Reviewed by Craig Hayes II
by Lee Matthew Goldberg
All Due Respect
September 16, 2021, Paperback, 270 pages, ISBN-13: 978-1643962290
Stalker Stalked follows Lexi Mazur, a wily pharmaceutical worker with a series of destructive habits, including obsessive stalking. Engrained in her practice of pill-popping, drinking, and depressive cycles, Lexi becomes caught in an eerie game of cat-and-mouse when she becomes the target of a stalker herself. What follows is a chaotic binge of affairs sending her spiraling into hallucinations, public fistfights, and so much more. Lexi is forced to come to terms with her toxic behavior in order to solve the identity of her pursuer and recover from addiction.
Goldberg’s kaleidoscope cast is the primary source of interest as they illustrate various faces of desire, materialism, trauma and exploitation. The protagonist is vengeful and troubled. Worst of all, she is entirely blind and unaccountable to herself. Her best friend (a title that is difficult to believe as Lexi’s sporadic emotional changes leave her the target of hateful barrages and manipulation), is loving to her own detriment and introverted with an unrequited love for Lexi. Idol and later rival, Magnolia, is the stereotypical mean girl living a life too big and too oblivious for her own good, which directs her into the perfect storm of Lexi and the insanity of Hollywood politics.
Stalker Stalked nails the chaos and uber-dramaticism of reality television with Lexi’s self-destructive nature making the implosion of her life equally satisfying and tragic. The plummeting decay of order aligns well with the reality television aesthetic, compounded by explicit and raunchy scenes, the novel certainly appeals to lovers of messy dramas, chick-flics, and reality shows. Goldberg shows a knack for evoking reactions from the reader, particularly when Lexi’s emotions are in full swing. This is filled with minute moments likely to draw out gags from the reader.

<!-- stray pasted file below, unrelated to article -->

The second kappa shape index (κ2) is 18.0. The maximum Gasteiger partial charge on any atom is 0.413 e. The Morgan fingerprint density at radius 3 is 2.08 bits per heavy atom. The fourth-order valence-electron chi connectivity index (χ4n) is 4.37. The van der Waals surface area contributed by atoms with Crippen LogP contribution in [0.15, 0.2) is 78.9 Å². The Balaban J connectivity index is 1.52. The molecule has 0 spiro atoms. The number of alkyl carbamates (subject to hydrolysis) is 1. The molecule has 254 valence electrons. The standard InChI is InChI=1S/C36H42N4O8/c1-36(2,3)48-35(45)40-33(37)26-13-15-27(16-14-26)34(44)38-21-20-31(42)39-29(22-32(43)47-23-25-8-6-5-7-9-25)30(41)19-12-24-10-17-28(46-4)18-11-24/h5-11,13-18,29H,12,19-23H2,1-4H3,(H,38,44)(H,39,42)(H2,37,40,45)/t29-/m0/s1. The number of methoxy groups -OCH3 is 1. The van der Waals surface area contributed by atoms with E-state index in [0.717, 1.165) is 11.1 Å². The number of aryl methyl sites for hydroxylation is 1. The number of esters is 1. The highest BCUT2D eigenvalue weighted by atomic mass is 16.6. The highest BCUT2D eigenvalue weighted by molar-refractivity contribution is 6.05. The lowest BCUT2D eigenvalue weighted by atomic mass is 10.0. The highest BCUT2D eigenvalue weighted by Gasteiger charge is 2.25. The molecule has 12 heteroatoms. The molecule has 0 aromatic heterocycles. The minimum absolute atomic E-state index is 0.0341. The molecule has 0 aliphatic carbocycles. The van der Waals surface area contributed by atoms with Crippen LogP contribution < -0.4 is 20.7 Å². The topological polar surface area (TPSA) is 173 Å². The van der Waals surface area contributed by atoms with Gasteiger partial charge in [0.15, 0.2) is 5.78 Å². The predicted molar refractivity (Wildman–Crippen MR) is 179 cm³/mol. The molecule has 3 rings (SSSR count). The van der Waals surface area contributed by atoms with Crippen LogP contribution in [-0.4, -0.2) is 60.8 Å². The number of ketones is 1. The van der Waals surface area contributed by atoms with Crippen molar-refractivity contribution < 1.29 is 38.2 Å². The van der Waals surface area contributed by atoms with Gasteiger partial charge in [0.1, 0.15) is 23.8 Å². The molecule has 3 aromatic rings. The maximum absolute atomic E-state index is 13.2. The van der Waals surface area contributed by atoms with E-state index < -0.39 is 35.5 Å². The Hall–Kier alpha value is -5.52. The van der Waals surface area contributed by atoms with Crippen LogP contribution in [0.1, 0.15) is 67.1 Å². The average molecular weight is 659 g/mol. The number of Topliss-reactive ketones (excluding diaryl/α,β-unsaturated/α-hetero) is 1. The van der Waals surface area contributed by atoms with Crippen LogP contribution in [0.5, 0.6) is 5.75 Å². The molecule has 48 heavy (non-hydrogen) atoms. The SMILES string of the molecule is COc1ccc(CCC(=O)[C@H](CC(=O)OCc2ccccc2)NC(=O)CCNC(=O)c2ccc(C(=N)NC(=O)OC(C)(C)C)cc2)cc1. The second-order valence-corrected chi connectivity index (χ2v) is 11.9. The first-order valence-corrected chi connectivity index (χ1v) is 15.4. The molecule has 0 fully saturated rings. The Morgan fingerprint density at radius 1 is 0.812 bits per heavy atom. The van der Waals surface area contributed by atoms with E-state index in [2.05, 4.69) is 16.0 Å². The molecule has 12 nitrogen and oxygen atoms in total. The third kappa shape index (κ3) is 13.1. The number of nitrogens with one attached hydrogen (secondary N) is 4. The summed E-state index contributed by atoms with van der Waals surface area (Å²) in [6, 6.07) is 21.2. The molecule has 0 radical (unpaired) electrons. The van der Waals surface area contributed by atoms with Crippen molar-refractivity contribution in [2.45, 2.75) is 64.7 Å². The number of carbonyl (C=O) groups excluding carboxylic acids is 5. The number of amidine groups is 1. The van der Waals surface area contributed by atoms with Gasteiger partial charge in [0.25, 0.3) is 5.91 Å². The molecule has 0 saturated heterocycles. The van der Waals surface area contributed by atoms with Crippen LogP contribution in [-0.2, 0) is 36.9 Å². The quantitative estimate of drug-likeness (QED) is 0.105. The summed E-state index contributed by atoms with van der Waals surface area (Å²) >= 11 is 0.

The manifestation of violence between the cast within Stalker Stalked holds the majority of its worthwhile moments. Between the psychological trauma brought on by spacial and emotional invasion, social war amongst Lexi and the Socialites, and the vicious friction with lovers, family, and friends, Goldberg succeeds in balancing a small network of unique relationships defined (and sometimes concluded) by violence. The verbal fights between Lexi and Magnolia are just as ugly as the fistfights, every stream of spittle thrown feels like a personal affront, every scream released is made jagged and killer, and every brain-melting session after an ingested pill urges anxiety from the reader. The added loss of sanity due to her long-term pill usage adds much-needed texture to a plot that seems to rely too heavily on raunchy scenes.
Lee Matthew Goldberg commandeers the tone and painted extravagance permeating reality television, tailoring an eccentric story of a protagonist coming face-to-face with dreadfully ironic consequences for their actions. This results in a book crafted for regular viewers of Keeping Up With The Kardashians, Real Atlanta Housewives, and similar shows. Although, Lexi’s story curves into a less than satisfactory and a little-too-neat conclusion, one that questions whether the book wants to be a substance abuse awareness piece, it is unquestionably an enjoyable and messy ride.
About the reviewer: Craig Hayes II is a recent graduate of the University of Pittsburgh, having majored in English Writing with a minor in Secondary Education. Hailing from Houston, Texas, Craig is a poet, musician, and a lover of all forms of art and expression. He has an MFA from NYU.